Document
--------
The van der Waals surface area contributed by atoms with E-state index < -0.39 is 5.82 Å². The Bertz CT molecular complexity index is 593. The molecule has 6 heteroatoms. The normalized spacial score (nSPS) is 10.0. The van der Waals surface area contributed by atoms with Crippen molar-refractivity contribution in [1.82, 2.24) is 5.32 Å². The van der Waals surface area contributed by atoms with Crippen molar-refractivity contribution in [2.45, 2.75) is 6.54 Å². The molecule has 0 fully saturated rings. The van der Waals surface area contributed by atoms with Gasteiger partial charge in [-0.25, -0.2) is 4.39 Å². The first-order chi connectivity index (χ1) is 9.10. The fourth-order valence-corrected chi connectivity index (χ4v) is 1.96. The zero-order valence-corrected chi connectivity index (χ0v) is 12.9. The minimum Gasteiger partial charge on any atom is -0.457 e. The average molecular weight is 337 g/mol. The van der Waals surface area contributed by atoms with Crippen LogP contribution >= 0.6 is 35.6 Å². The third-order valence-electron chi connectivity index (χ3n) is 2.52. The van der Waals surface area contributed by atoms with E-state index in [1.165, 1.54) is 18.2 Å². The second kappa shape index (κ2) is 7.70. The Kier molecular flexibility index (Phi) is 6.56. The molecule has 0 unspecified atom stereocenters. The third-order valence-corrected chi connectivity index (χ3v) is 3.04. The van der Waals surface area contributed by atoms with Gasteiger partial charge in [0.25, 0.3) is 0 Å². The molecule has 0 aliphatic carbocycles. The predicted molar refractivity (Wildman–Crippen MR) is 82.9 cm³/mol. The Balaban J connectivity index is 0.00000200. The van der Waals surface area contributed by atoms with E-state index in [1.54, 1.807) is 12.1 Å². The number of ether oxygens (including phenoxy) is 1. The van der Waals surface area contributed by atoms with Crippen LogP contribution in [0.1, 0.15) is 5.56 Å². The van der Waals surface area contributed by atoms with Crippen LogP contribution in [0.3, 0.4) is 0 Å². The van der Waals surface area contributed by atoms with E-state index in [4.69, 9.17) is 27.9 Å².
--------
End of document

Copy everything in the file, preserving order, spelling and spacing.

The van der Waals surface area contributed by atoms with E-state index < -0.39 is 5.82 Å². The Bertz CT molecular complexity index is 593. The molecule has 6 heteroatoms. The normalized spacial score (nSPS) is 10.0. The van der Waals surface area contributed by atoms with Crippen molar-refractivity contribution in [1.82, 2.24) is 5.32 Å². The van der Waals surface area contributed by atoms with Crippen molar-refractivity contribution in [2.45, 2.75) is 6.54 Å². The molecule has 0 fully saturated rings. The van der Waals surface area contributed by atoms with Gasteiger partial charge in [-0.25, -0.2) is 4.39 Å². The first-order chi connectivity index (χ1) is 9.10. The fourth-order valence-corrected chi connectivity index (χ4v) is 1.96. The zero-order valence-corrected chi connectivity index (χ0v) is 12.9. The minimum Gasteiger partial charge on any atom is -0.457 e. The average molecular weight is 337 g/mol. The van der Waals surface area contributed by atoms with Crippen LogP contribution >= 0.6 is 35.6 Å². The third-order valence-electron chi connectivity index (χ3n) is 2.52. The van der Waals surface area contributed by atoms with E-state index in [1.165, 1.54) is 18.2 Å². The second kappa shape index (κ2) is 7.70. The Kier molecular flexibility index (Phi) is 6.56. The molecule has 0 unspecified atom stereocenters. The third-order valence-corrected chi connectivity index (χ3v) is 3.04. The van der Waals surface area contributed by atoms with Gasteiger partial charge in [0.25, 0.3) is 0 Å². The molecule has 0 aliphatic carbocycles. The predicted molar refractivity (Wildman–Crippen MR) is 82.9 cm³/mol. The Balaban J connectivity index is 0.00000200. The van der Waals surface area contributed by atoms with E-state index in [1.54, 1.807) is 12.1 Å². The number of ether oxygens (including phenoxy) is 1. The van der Waals surface area contributed by atoms with Crippen LogP contribution in [0.1, 0.15) is 5.56 Å². The van der Waals surface area contributed by atoms with Crippen LogP contribution in [0.3, 0.4) is 0 Å². The van der Waals surface area contributed by atoms with E-state index in [4.69, 9.17) is 27.9 Å².